a movable or fixed device, usually consisting of a covered frame, that provides shelter, serves as a partition, etc.
a permanent, usually ornamental partition, as around the choir of a church or across the hall of a medieval house.
a specially prepared, light-reflecting surface on which motion pictures, slides, etc., may be projected.
Electronics. a surface on which electronically created images or text are displayed, as on a television, computer, mobile device, or radar receiver.
Digital Technology. frame (def. 9).
motion pictures collectively or the motion-picture industry.
anything that shelters, protects, or conceals: a screen of secrecy; A screen of fog prevented our seeing the ship.
a frame holding a mesh of wire, cloth, or plastic, for placing in a window or doorway, around a porch, etc., to admit air but exclude insects.
a sieve, riddle, or other meshlike device used to separate smaller particles or objects from larger ones, as for grain or sand.
a system for screening or grouping people, objects, etc.
Military. a body of troops sent out to protect the movement of an army.
Navy. a protective formation of small vessels, as destroyers, around or in front of a larger ship or ships.
Physics. a shield designed to prevent interference between various agencies: electric screen.
Electronics. screen grid.
Photography. a plate of ground glass or the like on which the image is brought into focus in a camera before being photographed.
Photoengraving. a transparent plate containing two sets of fine parallel lines, one crossing the other, used in the halftone process.
any of various offensive plays in which teammates form a protective formation around the ball carrier, pass receiver, shooter, etc.
any of various defensive plays in which teammates conceal or block an opposing ball carrier, pass receiver, shooter, or the goal, basket, net, etc., itself.
to shelter, protect, or conceal with or as if with a screen.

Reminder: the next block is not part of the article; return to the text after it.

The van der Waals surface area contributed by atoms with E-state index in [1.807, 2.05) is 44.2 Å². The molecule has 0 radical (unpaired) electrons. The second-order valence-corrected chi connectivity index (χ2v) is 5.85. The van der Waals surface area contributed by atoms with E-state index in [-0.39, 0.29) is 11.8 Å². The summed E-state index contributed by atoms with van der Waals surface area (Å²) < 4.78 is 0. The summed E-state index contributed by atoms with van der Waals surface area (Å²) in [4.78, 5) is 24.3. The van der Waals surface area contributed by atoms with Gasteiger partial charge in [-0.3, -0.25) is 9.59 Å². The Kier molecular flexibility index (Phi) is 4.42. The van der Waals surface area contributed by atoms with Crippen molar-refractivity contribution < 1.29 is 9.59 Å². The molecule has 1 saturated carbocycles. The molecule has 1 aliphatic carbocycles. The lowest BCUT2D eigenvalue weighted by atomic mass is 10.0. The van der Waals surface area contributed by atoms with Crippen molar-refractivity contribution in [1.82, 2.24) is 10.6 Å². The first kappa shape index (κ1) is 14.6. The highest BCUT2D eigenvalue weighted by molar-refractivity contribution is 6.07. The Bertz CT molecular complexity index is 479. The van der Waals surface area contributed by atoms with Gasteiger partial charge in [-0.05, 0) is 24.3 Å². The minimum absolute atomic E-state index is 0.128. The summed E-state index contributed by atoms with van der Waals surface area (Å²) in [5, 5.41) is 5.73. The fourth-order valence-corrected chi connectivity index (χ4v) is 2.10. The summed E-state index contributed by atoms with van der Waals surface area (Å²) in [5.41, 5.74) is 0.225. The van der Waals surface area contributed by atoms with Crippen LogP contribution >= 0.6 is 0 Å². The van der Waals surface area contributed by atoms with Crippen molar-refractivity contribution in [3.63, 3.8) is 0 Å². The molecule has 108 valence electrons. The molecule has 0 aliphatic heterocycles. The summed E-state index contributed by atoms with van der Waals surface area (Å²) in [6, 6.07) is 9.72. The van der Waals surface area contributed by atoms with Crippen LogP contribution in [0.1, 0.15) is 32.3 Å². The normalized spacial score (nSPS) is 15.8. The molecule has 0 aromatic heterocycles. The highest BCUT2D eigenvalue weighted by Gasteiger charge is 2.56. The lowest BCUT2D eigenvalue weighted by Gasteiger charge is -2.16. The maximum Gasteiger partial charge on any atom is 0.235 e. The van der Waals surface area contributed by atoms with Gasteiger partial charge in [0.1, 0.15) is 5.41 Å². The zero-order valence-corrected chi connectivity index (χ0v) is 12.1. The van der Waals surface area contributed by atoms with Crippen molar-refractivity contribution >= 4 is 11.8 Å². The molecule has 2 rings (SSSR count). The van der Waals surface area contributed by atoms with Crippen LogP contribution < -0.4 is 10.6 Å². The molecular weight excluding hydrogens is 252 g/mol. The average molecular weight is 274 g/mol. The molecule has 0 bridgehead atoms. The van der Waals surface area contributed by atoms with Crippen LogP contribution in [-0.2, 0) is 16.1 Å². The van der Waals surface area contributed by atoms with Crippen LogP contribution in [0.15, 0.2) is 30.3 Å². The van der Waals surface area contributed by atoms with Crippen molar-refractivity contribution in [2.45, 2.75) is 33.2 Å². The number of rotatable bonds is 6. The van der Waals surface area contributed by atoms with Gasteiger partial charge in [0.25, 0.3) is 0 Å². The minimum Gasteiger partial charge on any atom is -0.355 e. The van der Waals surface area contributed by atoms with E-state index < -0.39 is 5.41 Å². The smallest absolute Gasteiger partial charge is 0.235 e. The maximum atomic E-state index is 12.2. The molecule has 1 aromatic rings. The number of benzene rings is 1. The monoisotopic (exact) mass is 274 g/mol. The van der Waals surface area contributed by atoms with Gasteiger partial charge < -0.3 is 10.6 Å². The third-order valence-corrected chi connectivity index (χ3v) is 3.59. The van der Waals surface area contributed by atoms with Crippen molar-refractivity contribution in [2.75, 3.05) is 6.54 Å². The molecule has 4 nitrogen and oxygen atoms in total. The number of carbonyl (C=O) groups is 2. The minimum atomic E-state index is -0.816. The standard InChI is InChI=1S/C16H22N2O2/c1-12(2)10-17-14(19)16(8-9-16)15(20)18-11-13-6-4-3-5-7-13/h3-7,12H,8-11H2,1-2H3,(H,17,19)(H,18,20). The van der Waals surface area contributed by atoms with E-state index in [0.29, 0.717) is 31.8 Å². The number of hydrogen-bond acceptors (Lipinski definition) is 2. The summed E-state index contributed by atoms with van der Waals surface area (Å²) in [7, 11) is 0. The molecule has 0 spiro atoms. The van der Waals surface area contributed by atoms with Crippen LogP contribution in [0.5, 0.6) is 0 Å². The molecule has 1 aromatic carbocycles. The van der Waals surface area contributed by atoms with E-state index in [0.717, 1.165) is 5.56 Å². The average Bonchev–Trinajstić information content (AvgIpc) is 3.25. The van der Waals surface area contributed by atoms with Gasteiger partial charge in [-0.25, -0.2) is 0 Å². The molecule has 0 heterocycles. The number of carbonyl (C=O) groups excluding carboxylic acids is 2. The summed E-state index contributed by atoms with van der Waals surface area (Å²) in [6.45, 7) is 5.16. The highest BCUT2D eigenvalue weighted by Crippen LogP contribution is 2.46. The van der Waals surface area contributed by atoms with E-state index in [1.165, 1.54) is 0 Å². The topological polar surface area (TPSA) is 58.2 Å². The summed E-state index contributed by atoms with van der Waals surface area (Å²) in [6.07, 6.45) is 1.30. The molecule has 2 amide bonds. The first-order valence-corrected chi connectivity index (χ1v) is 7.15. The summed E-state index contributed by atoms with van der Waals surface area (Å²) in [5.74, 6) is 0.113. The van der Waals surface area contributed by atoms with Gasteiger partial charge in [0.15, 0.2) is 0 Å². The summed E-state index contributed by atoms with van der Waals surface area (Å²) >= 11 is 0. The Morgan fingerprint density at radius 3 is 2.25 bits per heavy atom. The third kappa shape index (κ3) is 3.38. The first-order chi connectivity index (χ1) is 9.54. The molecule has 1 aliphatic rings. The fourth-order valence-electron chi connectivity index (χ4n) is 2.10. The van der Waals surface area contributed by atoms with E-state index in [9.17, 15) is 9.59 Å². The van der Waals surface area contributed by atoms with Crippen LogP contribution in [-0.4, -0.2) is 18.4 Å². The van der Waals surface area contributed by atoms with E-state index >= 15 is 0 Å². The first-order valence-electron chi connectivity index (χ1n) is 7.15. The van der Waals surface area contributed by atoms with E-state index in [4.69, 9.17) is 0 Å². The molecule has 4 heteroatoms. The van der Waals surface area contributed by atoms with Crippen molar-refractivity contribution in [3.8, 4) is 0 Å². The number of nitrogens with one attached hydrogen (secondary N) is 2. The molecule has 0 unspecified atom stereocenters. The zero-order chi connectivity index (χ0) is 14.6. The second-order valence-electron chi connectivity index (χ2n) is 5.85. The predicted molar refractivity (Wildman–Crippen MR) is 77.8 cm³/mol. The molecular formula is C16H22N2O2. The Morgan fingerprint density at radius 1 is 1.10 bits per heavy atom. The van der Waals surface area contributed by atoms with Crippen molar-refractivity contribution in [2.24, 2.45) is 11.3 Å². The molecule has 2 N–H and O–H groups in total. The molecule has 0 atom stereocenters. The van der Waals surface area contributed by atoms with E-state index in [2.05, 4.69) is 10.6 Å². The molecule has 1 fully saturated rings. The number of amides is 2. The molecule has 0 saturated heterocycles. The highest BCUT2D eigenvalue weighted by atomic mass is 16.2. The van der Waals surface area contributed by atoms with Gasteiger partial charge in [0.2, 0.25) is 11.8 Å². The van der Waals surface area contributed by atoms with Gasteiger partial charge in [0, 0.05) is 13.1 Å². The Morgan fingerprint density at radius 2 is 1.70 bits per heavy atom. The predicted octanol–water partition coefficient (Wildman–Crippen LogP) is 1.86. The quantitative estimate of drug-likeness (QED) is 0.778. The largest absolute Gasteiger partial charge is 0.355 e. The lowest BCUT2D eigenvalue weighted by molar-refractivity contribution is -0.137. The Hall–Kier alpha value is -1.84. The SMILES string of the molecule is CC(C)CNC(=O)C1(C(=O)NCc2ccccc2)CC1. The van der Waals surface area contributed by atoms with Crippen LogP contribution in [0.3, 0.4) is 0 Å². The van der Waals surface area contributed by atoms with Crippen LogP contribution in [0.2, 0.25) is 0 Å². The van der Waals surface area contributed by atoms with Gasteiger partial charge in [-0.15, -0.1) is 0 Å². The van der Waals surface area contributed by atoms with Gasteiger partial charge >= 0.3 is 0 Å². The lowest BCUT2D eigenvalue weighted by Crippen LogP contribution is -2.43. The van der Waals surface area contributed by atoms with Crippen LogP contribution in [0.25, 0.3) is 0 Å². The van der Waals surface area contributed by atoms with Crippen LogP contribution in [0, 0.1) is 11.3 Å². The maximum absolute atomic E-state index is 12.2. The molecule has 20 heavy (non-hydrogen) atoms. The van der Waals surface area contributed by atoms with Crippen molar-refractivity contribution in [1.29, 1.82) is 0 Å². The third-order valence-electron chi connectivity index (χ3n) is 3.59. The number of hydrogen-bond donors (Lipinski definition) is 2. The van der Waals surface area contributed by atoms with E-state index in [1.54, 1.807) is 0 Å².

to select, reject, consider, or group (people, objects, ideas, etc.) by examining systematically: Job applicants were screened by the personnel department.
to provide with a screen or screens to exclude insects: He screened the porch so they could enjoy sitting out on summer evenings.
to sift or sort by passing through a screen.
to project (a motion picture, slide, etc.) on a screen.
to show (a motion picture), especially to an invited audience, as of exhibitors and critics.
to photograph with a motion-picture camera; film.
to adapt (a story, play, etc.) for presentation as a motion picture.
to lighten (type or areas of a line engraving) by etching a regular pattern of dots or lines into the printing surface.
to be projected on a motion-picture screen.
- screen·a·ble, adjective
- screener, noun
- screenless, adjective
- screenlike, adjective
- re·screen, verb (used with object)
- su·per·screen, noun, adjective
- un·screen·a·ble, adjective
- un·screened, adjective
- well-screened, adjective
Dictionary.com Unabridged Based on the Random House Unabridged Dictionary, © Random House, Inc. 2024
How to use screen in a sentence
Every squish of flesh when you turn your blade will be heard from the controller’s speakers, all timed perfectly to your on-screen action.‘Demon’s Souls’ review: The ideal PlayStation 5 launch game | Gene Park | November 20, 2020 | Washington Post
But, if we were to throwback to 27 years ago, the choices were far and few when it came to seeing us on screen and not having been added in as an afterthought.7 Things We Learned From the ‘Fresh Prince of Bel-Air’ Reunion | cmurray | November 20, 2020 | Essence.com
As for his refusal to look at anyone’s screens, that’s a barrier to sharing and bonding, yes — but so is the attention to phones that produces the awareness of things you want to show him.Carolyn Hax: Cellphones push his buttons, and he pushes back | Carolyn Hax | November 20, 2020 | Washington Post
She was staring at the screen with her little hand up trying to get the teacher’s attention.Distance learning was a disaster. So I decided to teach my daughter myself. | Tracey Lewis-Giggetts | November 19, 2020 | Washington Post